Film Score Composer Carlos José Alvarez ‘Breathes Life’ Into Movies

Carlos José Alvarez (Photo: CJA Publicity)

Carlos José Alvarez (Photo: CJA Publicity)

The sweeping or exhilarating music you hear as you are watching a favorite scene is a big part of the magic of movies. This is what Carlos José Alvarez does, and at 36, he’s a prolific young composer in what is usually considered a more mature field.

Alvarez has already composed and arranged the scores for Hollywood films such as “Deadline,” “One for the Money,” the documentary “Cubamerican,” and contributed to the Oscar-winning “Still Alice.” He arranged and wrote the music for the Lionsgate thriller, “Exposed,” starring Keanu Reeves and Ana de Armas, which recently opened in theaters.

Alvarez, who has lived in Los Angeles for the past decade and now considers it home, says his career as a film score composer chose him. He also gives his two grandmothers credit.

“My mother’s mother was bed-ridden, and I used to watch films with her,” Alvarez says. “That’s where my fascination with films began. My father’s mother, who is still alive, is an incredible musician. She was a musical voice in our family.”

Alvarez was raised in West Palm Beach, Florida to a music-loving Cuban family. Sounds of classical scores, Cuban folkloric and Beatles tunes often emanated from his house. By 12 years old, he started playing the congas and the piano.

He explains he always knew he wanted to compose music for films, because he had always been in love with cinema, as well as music, and it was a perfect marriage of both of his passions.

“I was always into music, the story, the characters, the setting,” says Alvarez. “The music is there to tell us what’s happening when nothing is happening on the screen. It’s like the poetry behind it all for me.”

His most influential moment in confirming his career choice, he says, was meeting Michael Kamen – the composer for films such as, “Lethal Weapon,” “X-Men,” Die Hard” and “Mr. Holland’s Opus,” while Alvarez was in high school.

“One of the things he did was come to West Palm Beach to give a concert, and I heard about it and I wanted to be a part of it,” remembers Alvarez vividly. “I auditioned for the timpani part, and I got the job… It was such a big deal for me.”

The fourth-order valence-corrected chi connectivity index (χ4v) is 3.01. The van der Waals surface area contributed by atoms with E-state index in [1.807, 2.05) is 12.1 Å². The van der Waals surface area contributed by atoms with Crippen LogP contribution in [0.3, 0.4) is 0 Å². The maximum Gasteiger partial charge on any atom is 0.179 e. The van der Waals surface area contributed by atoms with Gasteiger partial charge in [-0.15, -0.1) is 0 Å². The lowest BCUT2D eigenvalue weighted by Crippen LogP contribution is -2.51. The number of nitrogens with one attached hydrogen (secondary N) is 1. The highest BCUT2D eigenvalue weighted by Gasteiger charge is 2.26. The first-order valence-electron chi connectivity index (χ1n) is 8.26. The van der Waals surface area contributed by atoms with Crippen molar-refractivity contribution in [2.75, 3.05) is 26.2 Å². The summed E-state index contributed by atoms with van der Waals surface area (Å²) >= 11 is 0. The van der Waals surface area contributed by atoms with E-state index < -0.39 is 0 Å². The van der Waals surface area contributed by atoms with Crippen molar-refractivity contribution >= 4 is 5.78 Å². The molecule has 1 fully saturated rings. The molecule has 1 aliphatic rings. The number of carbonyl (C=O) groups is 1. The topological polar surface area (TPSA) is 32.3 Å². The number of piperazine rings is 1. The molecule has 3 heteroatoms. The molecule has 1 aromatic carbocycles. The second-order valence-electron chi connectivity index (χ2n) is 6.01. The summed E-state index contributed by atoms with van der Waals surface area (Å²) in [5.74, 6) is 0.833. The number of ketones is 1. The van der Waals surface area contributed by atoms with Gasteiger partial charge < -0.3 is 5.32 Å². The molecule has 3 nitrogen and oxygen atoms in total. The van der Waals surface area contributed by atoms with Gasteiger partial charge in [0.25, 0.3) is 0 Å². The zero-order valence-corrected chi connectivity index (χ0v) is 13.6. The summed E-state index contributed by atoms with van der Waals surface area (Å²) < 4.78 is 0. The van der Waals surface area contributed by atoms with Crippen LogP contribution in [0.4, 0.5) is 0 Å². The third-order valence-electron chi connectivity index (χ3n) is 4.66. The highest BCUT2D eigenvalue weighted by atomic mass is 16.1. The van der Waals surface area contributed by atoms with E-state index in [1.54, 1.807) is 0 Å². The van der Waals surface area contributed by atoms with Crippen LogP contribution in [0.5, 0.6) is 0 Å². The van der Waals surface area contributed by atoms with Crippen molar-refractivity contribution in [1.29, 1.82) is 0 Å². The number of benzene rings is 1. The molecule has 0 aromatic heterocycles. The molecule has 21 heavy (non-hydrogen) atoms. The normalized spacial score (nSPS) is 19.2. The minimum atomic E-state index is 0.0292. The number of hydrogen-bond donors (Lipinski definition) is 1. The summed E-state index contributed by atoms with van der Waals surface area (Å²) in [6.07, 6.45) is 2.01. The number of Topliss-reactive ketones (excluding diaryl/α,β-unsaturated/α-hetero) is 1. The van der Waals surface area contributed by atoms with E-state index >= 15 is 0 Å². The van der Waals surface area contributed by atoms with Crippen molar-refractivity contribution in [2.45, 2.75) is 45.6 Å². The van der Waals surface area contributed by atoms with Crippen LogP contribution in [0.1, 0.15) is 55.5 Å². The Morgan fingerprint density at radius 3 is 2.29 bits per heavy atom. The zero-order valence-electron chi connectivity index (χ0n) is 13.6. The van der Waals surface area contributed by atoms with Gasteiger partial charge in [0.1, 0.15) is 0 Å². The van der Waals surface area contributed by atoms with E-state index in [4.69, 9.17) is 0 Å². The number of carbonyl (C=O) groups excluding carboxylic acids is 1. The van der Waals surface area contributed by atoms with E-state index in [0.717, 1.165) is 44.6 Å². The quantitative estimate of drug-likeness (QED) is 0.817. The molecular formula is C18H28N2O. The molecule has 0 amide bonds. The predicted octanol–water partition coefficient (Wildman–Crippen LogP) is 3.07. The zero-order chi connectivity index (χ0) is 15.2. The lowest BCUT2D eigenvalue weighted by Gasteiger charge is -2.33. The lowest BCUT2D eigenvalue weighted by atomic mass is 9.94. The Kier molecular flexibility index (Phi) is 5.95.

After the concert, Alvarez says he went up to him afterwards, and said, ‘You know I’m going to be in LA one day doing what you’re doing?’ He looked at me and said, ‘I believe you.’ He really knew I meant what I said, and I think that was a turning point for me.”

So after excelling in his high school orchestra, Alvarez received a scholarship to attend Florida State University. Not knowing anything about writing music for films then, he would put up flyers all over campus offering to score student films for practice.

“I’d pull all-nighters trying to make it work,” says Alvarez, who upon graduating, was honored with a scholarship to the Berklee College of Music in Boston, where he graduated magna cum laude with a degree in film scoring.

Today, a typical day for him still involves up to 14 hours a day when working on a film.

“I cannot wait to be inspired, there’s no time for that,” says Alvarez, who works from a studio in his house. He was given six weeks to work on the score of “Exposed.” “I have to sit down and go. I have to shut out the world to get in the zone.”

Usually, Alvarez says his work starts when the film is at the end of the editing process.

“Once the film is close to being completed, I sit with the filmmaker and we go through the entire movie. We decide where the music should start, stop – there’s a lot of problem solving,” he explains.

Then, he begins writing the music by himself. He uses computer technology to create demos for the filmmakers to listen to, which ultimately are replaced by live musicians. Once the score is approved, then comes the recording process, and getting the sheet music ready for the musicians. Once it is recorded, it is time to edit the music, mix it then deliver it.

“‘Exposed’ takes place in Washington Heights [in NYC], which is very Dominican world,” says Alvarez about his latest film project, which he adds, has a large amount of Spanish in the script. “They wanted someone to be sensitive to that…Isabel [the main character who is of ambiguous Hispanic ethnicity] is surrounded by crime and corruption, and the score needed to pull us in there. The music that pulls us into Isabel’s world had to have mystery and playful innocence.”

He says he had this idea of using a female voice, so he sought out the Cuban-American award-winning Broadway star from “In the Heights” – Janet Dacal – for her very strong vocals, and gave her a scene.

“It was the most exciting part, because I knew I had found the heart of the score through her voice,” says the composer. “We really explored the mysterious, almost haunting, side of her voice. It really pulled us into Isabel’s reality and perspective…When I played it for everyone, we all thought this is it.”

Through the orchestral score, which was made up of 34 string players and piano, Alvarez says the main challenge was to connect the two worlds of Isabel and Keanu Reeve’s character, and express to the audience what the characters are feeling and experiencing.

“That’s what so magical about this job,” says Alvarez. “I wake up everyday hoping to create great music. I feel like I’m the first person that hears the film really come to life. If I do my job correctly, I’m breathing life into the film.”

(You can listen to compositions from Carlos José Alvarez here on his website.)

Originally published on